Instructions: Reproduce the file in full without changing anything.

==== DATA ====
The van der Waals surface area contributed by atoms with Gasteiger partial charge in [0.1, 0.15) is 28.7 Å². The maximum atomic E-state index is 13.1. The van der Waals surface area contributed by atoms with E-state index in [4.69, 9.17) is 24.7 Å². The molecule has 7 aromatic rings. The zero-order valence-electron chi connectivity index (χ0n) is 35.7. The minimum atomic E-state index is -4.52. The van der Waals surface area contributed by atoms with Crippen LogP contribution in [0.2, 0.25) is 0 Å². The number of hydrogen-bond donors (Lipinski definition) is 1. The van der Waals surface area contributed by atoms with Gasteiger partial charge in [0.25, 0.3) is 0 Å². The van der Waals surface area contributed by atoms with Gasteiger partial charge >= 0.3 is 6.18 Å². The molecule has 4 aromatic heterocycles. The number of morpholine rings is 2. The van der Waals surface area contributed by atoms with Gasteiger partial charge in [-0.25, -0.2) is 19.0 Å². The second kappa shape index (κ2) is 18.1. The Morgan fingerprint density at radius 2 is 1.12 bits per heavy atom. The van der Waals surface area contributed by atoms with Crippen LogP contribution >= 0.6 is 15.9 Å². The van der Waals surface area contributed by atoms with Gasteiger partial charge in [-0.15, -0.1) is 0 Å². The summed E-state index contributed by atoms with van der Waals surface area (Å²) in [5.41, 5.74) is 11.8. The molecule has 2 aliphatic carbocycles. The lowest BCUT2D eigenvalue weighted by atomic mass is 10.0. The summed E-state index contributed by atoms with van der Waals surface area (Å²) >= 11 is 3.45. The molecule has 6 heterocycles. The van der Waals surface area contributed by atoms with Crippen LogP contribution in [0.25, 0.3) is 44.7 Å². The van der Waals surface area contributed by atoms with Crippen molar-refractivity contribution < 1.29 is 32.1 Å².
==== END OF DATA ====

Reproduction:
The van der Waals surface area contributed by atoms with Gasteiger partial charge in [0.1, 0.15) is 28.7 Å². The maximum atomic E-state index is 13.1. The van der Waals surface area contributed by atoms with E-state index in [4.69, 9.17) is 24.7 Å². The molecule has 7 aromatic rings. The zero-order valence-electron chi connectivity index (χ0n) is 35.7. The minimum atomic E-state index is -4.52. The van der Waals surface area contributed by atoms with Crippen LogP contribution in [0.2, 0.25) is 0 Å². The number of hydrogen-bond donors (Lipinski definition) is 1. The van der Waals surface area contributed by atoms with Gasteiger partial charge in [0.25, 0.3) is 0 Å². The van der Waals surface area contributed by atoms with Gasteiger partial charge >= 0.3 is 6.18 Å². The molecule has 4 aromatic heterocycles. The number of morpholine rings is 2. The van der Waals surface area contributed by atoms with Gasteiger partial charge in [-0.25, -0.2) is 19.0 Å². The second kappa shape index (κ2) is 18.1. The Morgan fingerprint density at radius 2 is 1.12 bits per heavy atom. The van der Waals surface area contributed by atoms with Crippen LogP contribution >= 0.6 is 15.9 Å². The van der Waals surface area contributed by atoms with Gasteiger partial charge in [-0.15, -0.1) is 0 Å². The summed E-state index contributed by atoms with van der Waals surface area (Å²) in [5.41, 5.74) is 11.8. The molecule has 2 aliphatic carbocycles. The lowest BCUT2D eigenvalue weighted by atomic mass is 10.0. The summed E-state index contributed by atoms with van der Waals surface area (Å²) >= 11 is 3.45. The molecule has 6 heterocycles. The van der Waals surface area contributed by atoms with Crippen LogP contribution in [0.25, 0.3) is 44.7 Å². The van der Waals surface area contributed by atoms with Crippen molar-refractivity contribution < 1.29 is 32.1 Å².